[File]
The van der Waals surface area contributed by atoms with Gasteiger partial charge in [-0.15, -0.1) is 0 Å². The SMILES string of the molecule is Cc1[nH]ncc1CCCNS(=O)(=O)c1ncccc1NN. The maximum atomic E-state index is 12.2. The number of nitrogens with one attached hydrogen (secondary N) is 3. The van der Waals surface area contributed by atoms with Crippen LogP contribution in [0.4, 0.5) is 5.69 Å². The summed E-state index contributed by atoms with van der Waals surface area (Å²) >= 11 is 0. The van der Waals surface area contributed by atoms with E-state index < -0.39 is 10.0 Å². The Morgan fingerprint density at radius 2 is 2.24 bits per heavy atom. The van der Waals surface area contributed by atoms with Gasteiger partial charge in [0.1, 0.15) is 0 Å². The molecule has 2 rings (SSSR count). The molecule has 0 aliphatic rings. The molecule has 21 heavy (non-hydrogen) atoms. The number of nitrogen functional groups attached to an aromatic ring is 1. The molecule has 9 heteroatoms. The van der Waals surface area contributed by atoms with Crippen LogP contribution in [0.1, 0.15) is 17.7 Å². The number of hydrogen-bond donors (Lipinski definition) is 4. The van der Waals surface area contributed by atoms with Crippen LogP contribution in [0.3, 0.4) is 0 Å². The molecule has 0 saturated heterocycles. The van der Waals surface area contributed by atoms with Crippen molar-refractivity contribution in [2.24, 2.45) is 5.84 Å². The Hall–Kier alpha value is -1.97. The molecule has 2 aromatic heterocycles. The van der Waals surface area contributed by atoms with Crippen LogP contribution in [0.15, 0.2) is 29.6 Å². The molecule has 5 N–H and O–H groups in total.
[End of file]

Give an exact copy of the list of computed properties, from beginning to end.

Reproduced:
The van der Waals surface area contributed by atoms with Gasteiger partial charge in [-0.15, -0.1) is 0 Å². The SMILES string of the molecule is Cc1[nH]ncc1CCCNS(=O)(=O)c1ncccc1NN. The maximum atomic E-state index is 12.2. The number of nitrogens with one attached hydrogen (secondary N) is 3. The van der Waals surface area contributed by atoms with Crippen LogP contribution in [0.4, 0.5) is 5.69 Å². The summed E-state index contributed by atoms with van der Waals surface area (Å²) >= 11 is 0. The van der Waals surface area contributed by atoms with E-state index < -0.39 is 10.0 Å². The Morgan fingerprint density at radius 2 is 2.24 bits per heavy atom. The van der Waals surface area contributed by atoms with Gasteiger partial charge in [0.1, 0.15) is 0 Å². The molecule has 2 rings (SSSR count). The molecule has 0 aliphatic rings. The molecule has 21 heavy (non-hydrogen) atoms. The number of nitrogen functional groups attached to an aromatic ring is 1. The molecule has 9 heteroatoms. The van der Waals surface area contributed by atoms with Crippen LogP contribution in [0.1, 0.15) is 17.7 Å². The number of hydrogen-bond donors (Lipinski definition) is 4. The van der Waals surface area contributed by atoms with Crippen LogP contribution in [0.3, 0.4) is 0 Å². The molecule has 0 saturated heterocycles. The van der Waals surface area contributed by atoms with Crippen molar-refractivity contribution in [2.24, 2.45) is 5.84 Å². The Hall–Kier alpha value is -1.97. The molecule has 2 aromatic heterocycles. The van der Waals surface area contributed by atoms with Crippen LogP contribution in [0.15, 0.2) is 29.6 Å². The molecule has 5 N–H and O–H groups in total.